Do you use videos with your children as part of your lessons (not counting full online classes such as Well-Trained Mind Academy)?
What are your favorite programs/channels/presenters for this type of content? Why?
 
I like Khan Academy for some math explanations; we don't use Math U See for math but sometimes they have a video here or there that explains a concept that wasn't getting through otherwise.  What I like in a program or channel is clear organization of topics and simple graphic presentation
.
 
How long, on average, are these videos?

 

5 minutes for a simple math question to an hour for a mini-doc about a topic.

 


For this content, do you use paid services (Hulu, Amazon Prime, Netflix, other [please describe]) or primarily free ones (YouTube, etc)?

 

We have Amazon Prime but I haven't found a ton of useful video on it; we don't pay for anything else, although I have bought some Great Courses video lectures.  Mostly we use youtube.



#15 Homeschoolmom3

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Posted 20 November 2017 - 07:46 PM

How do you use streaming video content in your educational efforts? Do you watch videos about homeschooling, parenting, skill development, or education?

 

We don't use any screens for our educational day and I personally don't watch any videos on education however I do listen to podcasts on educational topics and will occasionally use you tube for music I am streaming for our fine arts part of our day.

 

 

Do you use videos with your children as part of your lessons (not counting full online classes such as Well-Trained Mind Academy)?  NO
 
What are your favorite programs/channels/presenters for this type of content? Why?  Don't use any except for streaming some music
 
How long, on average, are these videos?

And:
For this content, do you use paid services (Hulu, Amazon Prime, Netflix, other [please describe]) or primarily free ones (YouTube, etc)?  You Tube, Amazon Prime usually are not longer than 5-10 minutes.



#16 Critterfixer

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Posted 21 November 2017 - 10:17 AM

How do you use streaming video content in your educational efforts? Do you watch videos about homeschooling, parenting, skill development, or education?Almost never, but when wed do, it is with much wailing and gnashing of teeth. We live in the no-man's land where DSL is available, but about as reliable and fast as dial-up, and satellite is prohibitive due to cost and poor customer service. If I pull up a video to watch, the lag time is insane.

 

Do you use videos with your children as part of your lessons (not counting full online classes such as Well-Trained Mind Academy)? Recorded videos (DVDs) yes. I am looking into purchasing Virtual Instructor for art next year. I was particularly interested in the ability to download content and watch it later without required internet access--that is absolutely key for me. As it stands, any class that would require internet access to be more or less continuous would be a no-go for me.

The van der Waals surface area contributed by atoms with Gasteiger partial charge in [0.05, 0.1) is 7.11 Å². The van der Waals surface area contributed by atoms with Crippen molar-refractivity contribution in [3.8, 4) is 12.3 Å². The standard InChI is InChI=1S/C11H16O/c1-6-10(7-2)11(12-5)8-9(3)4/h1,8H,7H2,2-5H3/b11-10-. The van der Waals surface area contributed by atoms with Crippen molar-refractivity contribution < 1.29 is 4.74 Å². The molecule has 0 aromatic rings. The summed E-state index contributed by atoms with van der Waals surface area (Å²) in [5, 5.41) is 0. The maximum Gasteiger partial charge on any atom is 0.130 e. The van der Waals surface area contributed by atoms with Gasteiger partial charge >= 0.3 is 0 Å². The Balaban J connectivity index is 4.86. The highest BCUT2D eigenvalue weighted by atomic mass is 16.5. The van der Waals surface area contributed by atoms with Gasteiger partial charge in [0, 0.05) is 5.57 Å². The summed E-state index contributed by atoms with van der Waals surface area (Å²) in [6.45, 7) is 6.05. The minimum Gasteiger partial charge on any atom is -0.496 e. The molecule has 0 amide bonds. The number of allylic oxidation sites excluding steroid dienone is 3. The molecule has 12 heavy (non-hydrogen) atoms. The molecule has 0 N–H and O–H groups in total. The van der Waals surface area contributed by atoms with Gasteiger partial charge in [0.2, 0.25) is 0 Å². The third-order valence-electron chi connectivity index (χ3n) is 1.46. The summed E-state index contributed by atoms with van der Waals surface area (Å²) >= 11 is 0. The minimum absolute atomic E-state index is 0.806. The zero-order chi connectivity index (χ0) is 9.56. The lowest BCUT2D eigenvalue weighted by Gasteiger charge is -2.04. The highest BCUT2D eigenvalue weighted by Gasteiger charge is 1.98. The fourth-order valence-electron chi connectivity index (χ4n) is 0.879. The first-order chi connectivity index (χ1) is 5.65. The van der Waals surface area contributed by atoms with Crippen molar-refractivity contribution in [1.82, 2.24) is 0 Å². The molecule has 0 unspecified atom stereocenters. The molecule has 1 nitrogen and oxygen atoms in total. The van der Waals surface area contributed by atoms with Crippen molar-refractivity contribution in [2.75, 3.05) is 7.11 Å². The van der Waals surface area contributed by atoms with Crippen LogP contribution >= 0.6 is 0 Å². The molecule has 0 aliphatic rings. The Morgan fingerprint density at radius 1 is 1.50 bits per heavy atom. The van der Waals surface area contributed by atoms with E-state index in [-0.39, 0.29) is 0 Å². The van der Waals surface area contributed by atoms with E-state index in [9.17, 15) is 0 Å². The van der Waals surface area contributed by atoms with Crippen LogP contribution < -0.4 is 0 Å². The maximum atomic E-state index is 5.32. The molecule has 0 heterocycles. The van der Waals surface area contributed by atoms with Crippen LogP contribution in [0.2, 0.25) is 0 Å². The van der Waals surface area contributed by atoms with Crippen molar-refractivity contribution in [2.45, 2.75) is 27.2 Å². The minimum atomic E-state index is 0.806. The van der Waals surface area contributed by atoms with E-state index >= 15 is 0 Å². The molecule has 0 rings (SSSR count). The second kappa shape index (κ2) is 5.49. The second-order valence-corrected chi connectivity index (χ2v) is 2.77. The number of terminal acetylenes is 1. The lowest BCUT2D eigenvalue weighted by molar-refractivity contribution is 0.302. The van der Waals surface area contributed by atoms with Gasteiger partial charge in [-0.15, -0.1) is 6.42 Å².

What are your favorite programs/channels/presenters for this type of content? Why? I have used You-Tube for short science demonstrations. I want instructors or presenters who don't waffle around or waste time--(that lag thing). I like a lot of visual demonstration of the material and less talking through the material.
How long, on average, are these videos? If I watch a demonstration or a lesson (let's say I was watching a short lecture on creative writing or drawing portraits) I want them 30 minutes or less. Anything longer than that, and I'm liable to lose internet, or lose patience, whichever comes first.

And:
For this content, do you use paid services (Hulu, Amazon Prime, Netflix, other [please describe]) or primarily free ones (YouTube, etc)? Free is always my preferred option, but I would pay for materials that I could download and review at leisure off-line.

 
Thank you for your help! We'll announce the winners by December 7th.
 


#17 homemommy83

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Posted 21 November 2017 - 10:31 AM


How do you use streaming video content in your educational efforts?

I enjoy adding streaming videos that correlate to the studies that our family is doing at the present.  We probably watch a compatable video biweekly or in spurts of daily if it is a series (Liberty Kids videos on youtube,ect.)  My oldest also watches free Math videos on youtube or Khan Academy.

 

Do you watch videos about homeschooling, parenting, skill development, or education?

I love watching how other mothers(or fathers-lol) choose to grow their families and homeschools, as well as encouraging mothers to contifue their educations as well.

 

Do you use videos with your children as part of your lessons (not counting full online classes such as Well-Trained Mind Academy)?
Yes, occasionally for mathematics, but if history or science correlates that is awesome to.
 
What are your favorite programs/channels/presenters for this type of content? Why?
YouTube- Darci Isabella, TheFallCoFamily, Parsnips and Parsimony, and There's No Place Like Home channels.  I also like Blimey Cow, but it is just funny.
How long, on average, are these videos?